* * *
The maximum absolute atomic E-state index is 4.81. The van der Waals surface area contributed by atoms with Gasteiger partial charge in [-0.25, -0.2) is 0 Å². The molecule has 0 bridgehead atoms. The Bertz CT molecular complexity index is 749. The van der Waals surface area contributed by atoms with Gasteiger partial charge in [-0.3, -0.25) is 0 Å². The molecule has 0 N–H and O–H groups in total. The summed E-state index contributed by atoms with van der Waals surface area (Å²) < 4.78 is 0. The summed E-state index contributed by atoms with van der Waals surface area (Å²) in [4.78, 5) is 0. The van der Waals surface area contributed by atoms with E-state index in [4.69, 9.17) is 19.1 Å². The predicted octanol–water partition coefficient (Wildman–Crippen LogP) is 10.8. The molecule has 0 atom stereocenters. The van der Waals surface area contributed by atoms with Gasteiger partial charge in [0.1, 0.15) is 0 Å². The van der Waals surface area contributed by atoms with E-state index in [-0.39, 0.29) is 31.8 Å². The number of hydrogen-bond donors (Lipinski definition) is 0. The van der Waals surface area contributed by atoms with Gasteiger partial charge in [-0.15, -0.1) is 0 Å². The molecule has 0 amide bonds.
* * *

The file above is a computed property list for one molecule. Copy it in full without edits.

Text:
The maximum absolute atomic E-state index is 4.81. The van der Waals surface area contributed by atoms with Gasteiger partial charge in [-0.25, -0.2) is 0 Å². The molecule has 0 bridgehead atoms. The Bertz CT molecular complexity index is 749. The van der Waals surface area contributed by atoms with Gasteiger partial charge in [-0.3, -0.25) is 0 Å². The molecule has 0 N–H and O–H groups in total. The summed E-state index contributed by atoms with van der Waals surface area (Å²) < 4.78 is 0. The summed E-state index contributed by atoms with van der Waals surface area (Å²) in [4.78, 5) is 0. The van der Waals surface area contributed by atoms with E-state index in [4.69, 9.17) is 19.1 Å². The predicted octanol–water partition coefficient (Wildman–Crippen LogP) is 10.8. The molecule has 0 atom stereocenters. The van der Waals surface area contributed by atoms with Gasteiger partial charge in [0.1, 0.15) is 0 Å². The van der Waals surface area contributed by atoms with E-state index in [-0.39, 0.29) is 31.8 Å². The number of hydrogen-bond donors (Lipinski definition) is 0. The van der Waals surface area contributed by atoms with Gasteiger partial charge in [-0.15, -0.1) is 0 Å². The molecule has 0 amide bonds.